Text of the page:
I turned onto the Moore Cutoff road with Short Canyon as my first intended stop.  After a couple of misturns (and some pretty bumpy two-tracks), I found my way to the mouth of the canyon.  I loaded my pack with camera gear and water, got the dogs ready and started the hike into the canyon.  We made our way down the trail until we reached the location of the geocache we were searching for.

Bumpy drive to Short Canyon

Michigan shaped pothole and Molen Reef

Strike a pose

After the GPS jumping around, trying to find the cache’s coordinates, I located the geocache in a crack in some boulders.  I knew there were pictographs and petroglyphs in the canyon so we continued hiking a bit to try and find them.  We didn’t go far before high up on the canyon wall I spotted a pictograph.  While I knew there was additional rock art further into the canyon, we were running low on time and I had another panel I’d been looking for the past couple of years.  The rest of the canyon’s rock art would have to wait for another trip.

We turned around and headed out of the canyon, the dogs running and wrestling, burning off some of the energy they stored up on the trip out.  We reached the Jeep and started the short drive back to the Moore Cutoff road.

Found the geocache!image

Pictographs high on a canyon wallimage

Heading back to the Jeepimage

Pent up energy from the long drive from Michigan


 Back on Moore Cutoff road I headed west to the Molen Reef petroglyphs to walk around a bit.  It seems as though every rock holds an ancient image, one can find new figures on every visit.

Molen Reef Petroglyphsimage

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Moving on, again westward, I was looking for a panel that I’d wanted to find for several years.  I had written down clues I found in blog posts and forum trip reports, pored over maps looking for likely places and spent far too much time on Google Earth.  I was pretty confident that I had it this time.  The dogs and I started off up the steep slope to where I thought it was, this asthmatic flatlander and her flatlander dogs sucking wind as we went.  After a bit of searching, I decided I was thwarted again, which was fine – the view was pretty fantastic and it gave me another reason to visit the area and explore more next time.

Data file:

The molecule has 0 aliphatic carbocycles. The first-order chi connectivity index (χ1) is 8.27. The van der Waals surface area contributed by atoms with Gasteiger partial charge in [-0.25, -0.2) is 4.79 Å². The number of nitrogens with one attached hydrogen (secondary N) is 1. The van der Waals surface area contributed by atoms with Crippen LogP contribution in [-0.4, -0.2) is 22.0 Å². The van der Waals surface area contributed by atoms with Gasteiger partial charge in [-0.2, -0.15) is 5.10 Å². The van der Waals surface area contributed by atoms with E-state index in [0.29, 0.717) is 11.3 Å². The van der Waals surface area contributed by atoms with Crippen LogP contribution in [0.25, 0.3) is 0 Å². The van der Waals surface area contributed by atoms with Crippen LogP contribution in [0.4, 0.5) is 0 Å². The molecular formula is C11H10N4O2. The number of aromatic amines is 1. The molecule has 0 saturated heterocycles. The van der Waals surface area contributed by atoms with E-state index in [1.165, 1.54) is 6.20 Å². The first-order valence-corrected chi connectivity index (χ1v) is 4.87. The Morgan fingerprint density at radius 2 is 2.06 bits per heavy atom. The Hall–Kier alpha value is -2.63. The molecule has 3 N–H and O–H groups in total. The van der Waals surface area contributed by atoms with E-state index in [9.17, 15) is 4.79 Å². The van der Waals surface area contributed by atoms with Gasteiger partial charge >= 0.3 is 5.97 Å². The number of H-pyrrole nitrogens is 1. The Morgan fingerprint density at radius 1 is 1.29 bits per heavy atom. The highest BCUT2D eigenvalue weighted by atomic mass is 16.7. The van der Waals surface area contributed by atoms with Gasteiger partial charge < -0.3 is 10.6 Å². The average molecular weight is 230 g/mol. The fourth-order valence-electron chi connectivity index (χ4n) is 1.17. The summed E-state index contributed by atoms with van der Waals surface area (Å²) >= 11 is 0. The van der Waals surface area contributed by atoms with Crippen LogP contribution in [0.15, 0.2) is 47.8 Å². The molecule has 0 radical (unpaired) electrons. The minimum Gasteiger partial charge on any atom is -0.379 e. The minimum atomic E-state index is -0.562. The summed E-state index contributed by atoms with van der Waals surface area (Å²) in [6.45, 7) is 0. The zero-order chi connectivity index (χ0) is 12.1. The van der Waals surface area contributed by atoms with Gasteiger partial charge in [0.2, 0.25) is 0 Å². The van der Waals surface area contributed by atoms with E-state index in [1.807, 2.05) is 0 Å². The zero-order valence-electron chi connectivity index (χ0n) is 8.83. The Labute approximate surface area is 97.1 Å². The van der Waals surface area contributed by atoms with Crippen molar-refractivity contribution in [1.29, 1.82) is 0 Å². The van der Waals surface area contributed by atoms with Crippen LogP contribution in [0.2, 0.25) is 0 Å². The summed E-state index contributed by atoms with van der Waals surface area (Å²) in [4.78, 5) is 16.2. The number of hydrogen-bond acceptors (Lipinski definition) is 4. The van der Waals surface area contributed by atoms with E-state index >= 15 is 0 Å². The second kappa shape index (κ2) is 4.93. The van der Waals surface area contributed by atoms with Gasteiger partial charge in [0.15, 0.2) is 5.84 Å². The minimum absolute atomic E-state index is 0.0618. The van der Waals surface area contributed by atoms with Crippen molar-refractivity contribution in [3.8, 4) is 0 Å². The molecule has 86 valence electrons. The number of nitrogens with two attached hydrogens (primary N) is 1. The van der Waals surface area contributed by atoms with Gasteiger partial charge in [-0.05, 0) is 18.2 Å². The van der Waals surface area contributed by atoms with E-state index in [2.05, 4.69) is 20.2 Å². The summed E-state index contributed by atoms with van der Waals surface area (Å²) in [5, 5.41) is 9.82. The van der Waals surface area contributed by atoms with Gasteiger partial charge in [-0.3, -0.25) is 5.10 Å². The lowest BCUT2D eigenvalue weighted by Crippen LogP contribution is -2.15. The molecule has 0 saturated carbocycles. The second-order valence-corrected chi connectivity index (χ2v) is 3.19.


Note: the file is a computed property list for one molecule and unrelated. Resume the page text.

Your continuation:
Moore Cutoff Roadimage

Mira is still a little mountain goat, even at 10 yrs old!image

Mira and I (and my four chins – not the most flattering photo LOL)image

Spanish Bayonet (I think) – take care, very stabby!!image

We made it back to the car, Yukon barking like a doofus at the cars as they went by below, and started toward our destination for the evening, Joe’s Valley Reservoir and what would turn out to be a great night of fishing!

Rarely seen in the wild, a sleeping Australian Shepherd 🙂image

29
Apr
16

Pups Go West 2016 – Anticipation

Anticipation is always high right before heading out on another roadtrip. My plan was to come home from work, finish loading up the Jeep, then snooze with the pups for a few hours prior to beginning our annual pilgrimage to the desert. I’m sure I managed a couple of minutes of sleep, but Red Rock fever had even reached the dogs, they were convinced that 9PM was long enough to sleep and it was time to leave!